From now on, Redmond has declared, security notifications will be publicly available on its Web site three business days ahead of Patch Tuesday, which is the second Tuesday of each month.
Microsoft said the move is designed to help IT organizations better plan for patch deployments. The security summaries will give a general description of the vulnerabilities
that will be patched, but details will be withheld to prevent bad guys from using the early notice as a head start on exploits.
Some may wonder what the point of this is. Why not just issue the patches when they are ready? Well, that's the way Microsoft used to do it, and all it did was create chaos, and force people to be reactionary. It's hard to get anything done when you constantly have to drop what you are doing to deal with the latest patch. As much as administrators have come to dread Patch Tuesday, at least they have a schedule to work with. And now the early notification program will give them more time to be proactive.
It's also something of a "make good" on the part of Microsoft. In September, the company acknowledged that "premier" customers had been getting an early warning of security bulletins since November 2003. Earlier this year, the notification program was expanded to those willing to sign nondisclosure agreements. Now the playing field is truly level.
For those curious about what's coming this month, the word is out on TechNet: On Tuesday, Microsoft plans to release an "important" patch for a vulnerability that affects Internet Security and Acceleration Server.
Elsewhere in the news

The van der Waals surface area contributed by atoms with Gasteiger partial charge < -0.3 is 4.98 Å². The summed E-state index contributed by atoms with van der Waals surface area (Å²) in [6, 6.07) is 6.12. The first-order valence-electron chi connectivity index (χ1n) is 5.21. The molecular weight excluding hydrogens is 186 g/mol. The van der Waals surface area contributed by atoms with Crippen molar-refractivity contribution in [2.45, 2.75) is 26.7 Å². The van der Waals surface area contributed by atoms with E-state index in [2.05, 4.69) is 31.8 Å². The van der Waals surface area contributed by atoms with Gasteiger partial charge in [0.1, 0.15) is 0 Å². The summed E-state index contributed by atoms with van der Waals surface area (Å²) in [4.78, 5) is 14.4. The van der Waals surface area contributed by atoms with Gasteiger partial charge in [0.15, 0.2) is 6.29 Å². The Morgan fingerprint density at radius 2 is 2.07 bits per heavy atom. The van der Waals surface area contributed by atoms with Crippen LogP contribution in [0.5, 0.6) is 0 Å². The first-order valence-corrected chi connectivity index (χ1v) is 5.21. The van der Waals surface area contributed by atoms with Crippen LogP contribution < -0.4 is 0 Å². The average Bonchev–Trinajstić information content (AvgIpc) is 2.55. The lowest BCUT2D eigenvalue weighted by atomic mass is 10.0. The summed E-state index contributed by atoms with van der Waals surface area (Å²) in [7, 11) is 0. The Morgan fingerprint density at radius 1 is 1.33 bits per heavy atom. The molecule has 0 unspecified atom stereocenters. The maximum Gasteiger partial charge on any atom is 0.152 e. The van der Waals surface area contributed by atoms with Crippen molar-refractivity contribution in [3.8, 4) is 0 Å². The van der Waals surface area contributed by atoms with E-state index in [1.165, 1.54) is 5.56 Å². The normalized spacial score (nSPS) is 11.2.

Redmond has wrapped up an 18-month project to revamp its online customer support program. Microsoft's support center now offers both filtered and weighted searches on products and topics. Kurt Samuelson, general manager of Microsoft's global support automation program, said the changes will also allow customers to more easily organize and manage the information they collect from the company's knowledge base. … Recently, an e-mail memo to customers signed by Steve Ballmer hit on some of the chief executive's favorite themes: security initiatives and Microsoft's total cost of ownership compared to rival Linux. While the memo appeared to offer little in the way of new information, it did catch the eye of one intellectual property lawyer -- quoted by ZDNet UK -- who marveled that Ballmer appeared to be promising his customers "uncapped" (read: unlimited) protection from intellectual property lawsuits. … This month, Microsoft is expected to release two new feature packs for Systems Management Server 2003. One targets operating system deployments and the other allows SMS 2003 to manage Windows-based mobile devices. … The most recent vulnerability discovered in Internet Explorer has raised an interesting debate about the malicious practice of spoofing URLs. Microsoft argues that while spoofing is a troublesome extension of social engineering, it is not a true security risk because users have to be enticed to make several decisions to put themselves in harm's way. In a related matter, Openwares.org, an open source software development group, offers a free patch for the IE spoofing flaw on its site. … Hoping to capitalize on the latest news about Internet Explorer is the Mozilla Foundation. Online data compiler WebSideStory reports that the group's Firefox open source browser now has 6% of the market, compared to 3.5% in June. IE held about 96% of the market in June and now stands at just under 93%. Firefox should have been called Phoenix, because it has risen from the ashes of the code that once was Netscape. Maybe the name was already taken.